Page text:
Woman going to class

“How do I go about choosing a major or minor?”—Taylor V.*, Memorial University of Newfoundland, Newfoundland and Labrador

*Name changed

Choosing a major can be a joyous occasion (Hey, I found my life’s calling!) or it can be anxiety-producing (What if I change my mind? What if I realize I don’t like it?) or somewhere in between. I remember alternately experiencing highs and lows after I decided to major in English literature. While I loved my classes and the work, I didn’t love answering the question “And what are you going to do with that?”

What intrigues you?

  • Another way to ask this is “What classes interest you?”
  • The answer to this question can help you determine what major may sustain your interest over the long haul of completing a degree. To figure this out, scan your university’s course descriptions in majors you’re considering.
  • Do the class descriptions excite you? Make you curious to learn more? Seem like fun or worthwhile?
  • Be sure to look at all levels of classes, not just the ones you are eligible to take.

What bores you?

  • Or you may ask yourself, what topics would be excruciating for you to study?
  • Finding what you don’t like is just as important as discovering what you do like. No offense to anyone reading this, but I would have never felt excited in a music or a math class. And while I do like the process of learning, the thought of cutting something open and observing it in a science class did not excite me as a college student. Scanning descriptions of courses can start you on the road to narrowing down your choices.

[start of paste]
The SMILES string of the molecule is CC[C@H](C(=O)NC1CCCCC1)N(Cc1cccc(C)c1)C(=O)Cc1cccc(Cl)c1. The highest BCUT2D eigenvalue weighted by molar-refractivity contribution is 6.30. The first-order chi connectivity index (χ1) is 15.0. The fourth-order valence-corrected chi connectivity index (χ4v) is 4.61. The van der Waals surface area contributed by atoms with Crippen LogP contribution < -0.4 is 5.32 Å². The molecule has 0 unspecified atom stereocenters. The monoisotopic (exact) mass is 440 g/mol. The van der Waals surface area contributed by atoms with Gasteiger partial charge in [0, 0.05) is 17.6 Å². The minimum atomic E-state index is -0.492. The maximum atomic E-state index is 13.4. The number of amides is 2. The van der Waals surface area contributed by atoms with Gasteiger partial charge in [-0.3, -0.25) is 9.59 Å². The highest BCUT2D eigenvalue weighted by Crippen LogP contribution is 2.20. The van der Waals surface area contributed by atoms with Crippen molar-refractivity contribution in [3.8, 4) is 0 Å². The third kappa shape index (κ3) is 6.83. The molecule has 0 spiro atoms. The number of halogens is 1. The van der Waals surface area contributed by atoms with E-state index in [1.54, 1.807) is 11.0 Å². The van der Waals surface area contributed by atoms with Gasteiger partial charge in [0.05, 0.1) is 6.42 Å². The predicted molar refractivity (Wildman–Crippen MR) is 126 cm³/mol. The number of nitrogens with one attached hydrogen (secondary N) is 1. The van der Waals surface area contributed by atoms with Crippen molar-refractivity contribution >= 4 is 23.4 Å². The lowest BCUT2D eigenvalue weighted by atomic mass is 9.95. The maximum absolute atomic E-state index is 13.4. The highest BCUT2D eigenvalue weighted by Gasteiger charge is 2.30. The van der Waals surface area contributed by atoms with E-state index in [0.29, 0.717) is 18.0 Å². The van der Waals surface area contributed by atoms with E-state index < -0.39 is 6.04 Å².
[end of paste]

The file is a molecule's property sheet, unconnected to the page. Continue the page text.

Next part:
What’s your overall goal?

  • Do you want to step into an entry-level job after graduation, or do you want to go directly to a graduate program.
  • The answer to that question—even if you’re not 100 percent sure now—may affect your decision on a major. For example, if you’re eying a job as a speech pathologist after college, you may want to do a little research to determine what majors are most likely to get into speech pathology graduate programs. Or if you want to go to law school, do some research on the majors of the top law students. (Hint: It may not be political science.)
  • You can use the same research steps if you want to go straight into the workforce. There are some industries in which a specific major is required, and there are others in which there is no preference for a specific major.

What are the requirements for this major?

  • Once you determine a few possible majors (or maybe you have found THE ONE), talk to an advisor about the requirements for completing the major. Taking certain courses in a certain sequence may be required, but there may be others: Grade point average, internships, clinical work, or field requirements are just some of the “extras” that could be necessary for you to achieve before you can walk across the stage. Are you willing and able to complete those requirements?

Of course, after you’ve answered these questions—and done a little research—talk to everyone you can find. Ask advisors, career counselors, faculty, upper-class students, and employers about how they made their own decisions and what advice they would give you. You will find that choosing a major or minor that suits your interests and long-term plans is a little bit science (doing the research) and a little bit of an art (staying true to yourself).